After fleeing North Korea to avoid extreme poverty and oppression, the young woman allowed a stranger to arrange a marriage for her with a rural Chinese farmer because she had nowhere to go.
An even more painful decision came later. She said severe abuse by her husband, including once being tied to a post, and the constant fear police would send her back to the North to face torture and prison convinced her that she needed to flee to South Korea.
She decided she had to make the risky journey alone, leaving behind the young daughter she had with her Chinese husband.
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“My heart has been torn apart,” the 35-year-old said of the daughter she left in the northeastern Chinese town of Longjing nearly 10 years ago, when the girl was 4. “I heard from my Chinese husband that my daughter cried herself to sleep and searched for me until she turned 8.”
She asked to be identified only by her surname, Kim, out of fear that publicity about her past would destroy her life in the South, where she has remarried and has two other children.
Kim has lost touch with her daughter and is afraid to return to China, but neither she nor other defectors in similar situations have given up.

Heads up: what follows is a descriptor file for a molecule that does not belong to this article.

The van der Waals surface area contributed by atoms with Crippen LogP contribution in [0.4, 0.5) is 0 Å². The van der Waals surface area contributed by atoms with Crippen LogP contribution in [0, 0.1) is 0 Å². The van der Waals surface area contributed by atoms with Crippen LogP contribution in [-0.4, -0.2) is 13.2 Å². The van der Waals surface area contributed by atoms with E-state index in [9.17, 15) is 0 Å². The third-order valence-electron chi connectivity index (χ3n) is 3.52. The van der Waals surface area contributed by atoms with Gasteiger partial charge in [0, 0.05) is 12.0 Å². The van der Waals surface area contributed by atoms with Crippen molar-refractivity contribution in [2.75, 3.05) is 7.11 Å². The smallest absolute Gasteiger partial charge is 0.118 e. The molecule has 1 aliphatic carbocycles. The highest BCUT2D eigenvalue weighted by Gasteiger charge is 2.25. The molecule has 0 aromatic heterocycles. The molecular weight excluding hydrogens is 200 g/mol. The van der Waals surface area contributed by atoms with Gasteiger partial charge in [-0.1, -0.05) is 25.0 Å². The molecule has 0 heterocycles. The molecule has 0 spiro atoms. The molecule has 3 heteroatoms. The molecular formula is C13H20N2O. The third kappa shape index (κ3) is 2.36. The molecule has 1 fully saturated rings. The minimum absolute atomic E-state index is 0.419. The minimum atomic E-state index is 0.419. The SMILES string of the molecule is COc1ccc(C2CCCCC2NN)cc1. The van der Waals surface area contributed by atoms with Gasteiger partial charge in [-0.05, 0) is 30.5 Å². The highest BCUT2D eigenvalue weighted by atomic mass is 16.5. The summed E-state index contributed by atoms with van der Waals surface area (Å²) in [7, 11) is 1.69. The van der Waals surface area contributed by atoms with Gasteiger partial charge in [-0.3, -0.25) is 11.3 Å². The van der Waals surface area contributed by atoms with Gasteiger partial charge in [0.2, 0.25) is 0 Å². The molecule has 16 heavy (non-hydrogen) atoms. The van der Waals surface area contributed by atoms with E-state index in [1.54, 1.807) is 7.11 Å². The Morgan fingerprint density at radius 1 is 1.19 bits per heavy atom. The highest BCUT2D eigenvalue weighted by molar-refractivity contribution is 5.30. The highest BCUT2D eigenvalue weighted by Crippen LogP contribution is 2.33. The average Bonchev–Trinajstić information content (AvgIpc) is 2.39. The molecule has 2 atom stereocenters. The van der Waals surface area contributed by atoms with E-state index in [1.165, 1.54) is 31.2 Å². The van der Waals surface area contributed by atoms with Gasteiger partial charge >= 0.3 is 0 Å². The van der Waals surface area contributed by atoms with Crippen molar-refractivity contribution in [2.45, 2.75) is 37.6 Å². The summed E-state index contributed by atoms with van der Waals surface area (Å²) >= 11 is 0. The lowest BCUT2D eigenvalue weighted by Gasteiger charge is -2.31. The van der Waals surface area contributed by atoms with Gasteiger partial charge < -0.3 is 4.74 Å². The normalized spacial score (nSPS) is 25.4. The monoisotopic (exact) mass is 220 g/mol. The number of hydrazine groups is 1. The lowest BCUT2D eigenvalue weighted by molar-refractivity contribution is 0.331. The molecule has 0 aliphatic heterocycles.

Deep shame and guilt about not seeing their children and worry about social stigma in the South kept them silent for years, but some have begun pushing publicly for international help to get back their children.
Four defectors plan to travel to the United States next month to seek help from US and United Nations officials. It will not be easy.
Experts say Chinese authorities aren’t likely to accept the appeals because the women were illegal residents and their relationships were not legally recognized marriages.
Their efforts to reunite with their children could be viewed as individual family problems, rather than human-rights issues requiring international intervention.
“Is there any female defector who had registered their marital status in China?” said Yoon Yeo Sang, a co-founder of the Seoul-based nonprofit Database Center for North Korean Human Rights.
“For China, they were the ones who were supposed to be repatriated, and I wonder if China would accept their common-law marital status and take necessary legal steps.”